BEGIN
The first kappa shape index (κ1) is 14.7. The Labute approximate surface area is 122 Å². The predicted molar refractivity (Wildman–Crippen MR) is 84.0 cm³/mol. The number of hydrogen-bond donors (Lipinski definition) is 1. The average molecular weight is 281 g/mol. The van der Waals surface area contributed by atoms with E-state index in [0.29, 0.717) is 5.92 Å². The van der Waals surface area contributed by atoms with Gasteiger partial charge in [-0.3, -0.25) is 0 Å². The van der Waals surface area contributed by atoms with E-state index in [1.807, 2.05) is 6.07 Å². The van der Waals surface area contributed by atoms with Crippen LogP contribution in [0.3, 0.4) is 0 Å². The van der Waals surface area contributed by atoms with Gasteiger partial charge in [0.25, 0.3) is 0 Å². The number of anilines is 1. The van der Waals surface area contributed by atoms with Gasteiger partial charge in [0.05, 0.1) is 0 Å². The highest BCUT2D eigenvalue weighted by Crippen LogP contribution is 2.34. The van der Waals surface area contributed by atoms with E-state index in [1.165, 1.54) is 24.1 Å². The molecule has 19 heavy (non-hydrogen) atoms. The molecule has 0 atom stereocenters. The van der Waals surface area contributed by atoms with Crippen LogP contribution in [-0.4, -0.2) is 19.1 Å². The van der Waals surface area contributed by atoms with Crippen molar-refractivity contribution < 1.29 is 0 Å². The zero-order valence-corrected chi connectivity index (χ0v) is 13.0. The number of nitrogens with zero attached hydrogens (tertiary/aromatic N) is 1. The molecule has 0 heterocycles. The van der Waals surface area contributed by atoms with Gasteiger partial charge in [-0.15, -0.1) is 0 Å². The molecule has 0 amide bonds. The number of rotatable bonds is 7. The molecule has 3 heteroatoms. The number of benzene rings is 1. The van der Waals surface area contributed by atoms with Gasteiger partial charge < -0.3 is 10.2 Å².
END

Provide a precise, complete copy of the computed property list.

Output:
The first kappa shape index (κ1) is 14.7. The Labute approximate surface area is 122 Å². The predicted molar refractivity (Wildman–Crippen MR) is 84.0 cm³/mol. The number of hydrogen-bond donors (Lipinski definition) is 1. The average molecular weight is 281 g/mol. The van der Waals surface area contributed by atoms with E-state index in [0.29, 0.717) is 5.92 Å². The van der Waals surface area contributed by atoms with Gasteiger partial charge in [-0.3, -0.25) is 0 Å². The van der Waals surface area contributed by atoms with E-state index in [1.807, 2.05) is 6.07 Å². The van der Waals surface area contributed by atoms with Crippen LogP contribution in [0.3, 0.4) is 0 Å². The van der Waals surface area contributed by atoms with Gasteiger partial charge in [0.25, 0.3) is 0 Å². The number of anilines is 1. The van der Waals surface area contributed by atoms with Gasteiger partial charge in [0.05, 0.1) is 0 Å². The highest BCUT2D eigenvalue weighted by Crippen LogP contribution is 2.34. The van der Waals surface area contributed by atoms with E-state index in [1.165, 1.54) is 24.1 Å². The molecule has 19 heavy (non-hydrogen) atoms. The molecule has 0 atom stereocenters. The van der Waals surface area contributed by atoms with Crippen LogP contribution in [-0.4, -0.2) is 19.1 Å². The van der Waals surface area contributed by atoms with Crippen molar-refractivity contribution < 1.29 is 0 Å². The zero-order valence-corrected chi connectivity index (χ0v) is 13.0. The number of nitrogens with zero attached hydrogens (tertiary/aromatic N) is 1. The molecule has 0 heterocycles. The van der Waals surface area contributed by atoms with Gasteiger partial charge in [-0.15, -0.1) is 0 Å². The molecule has 0 amide bonds. The number of rotatable bonds is 7. The molecule has 3 heteroatoms. The number of benzene rings is 1. The van der Waals surface area contributed by atoms with Gasteiger partial charge < -0.3 is 10.2 Å².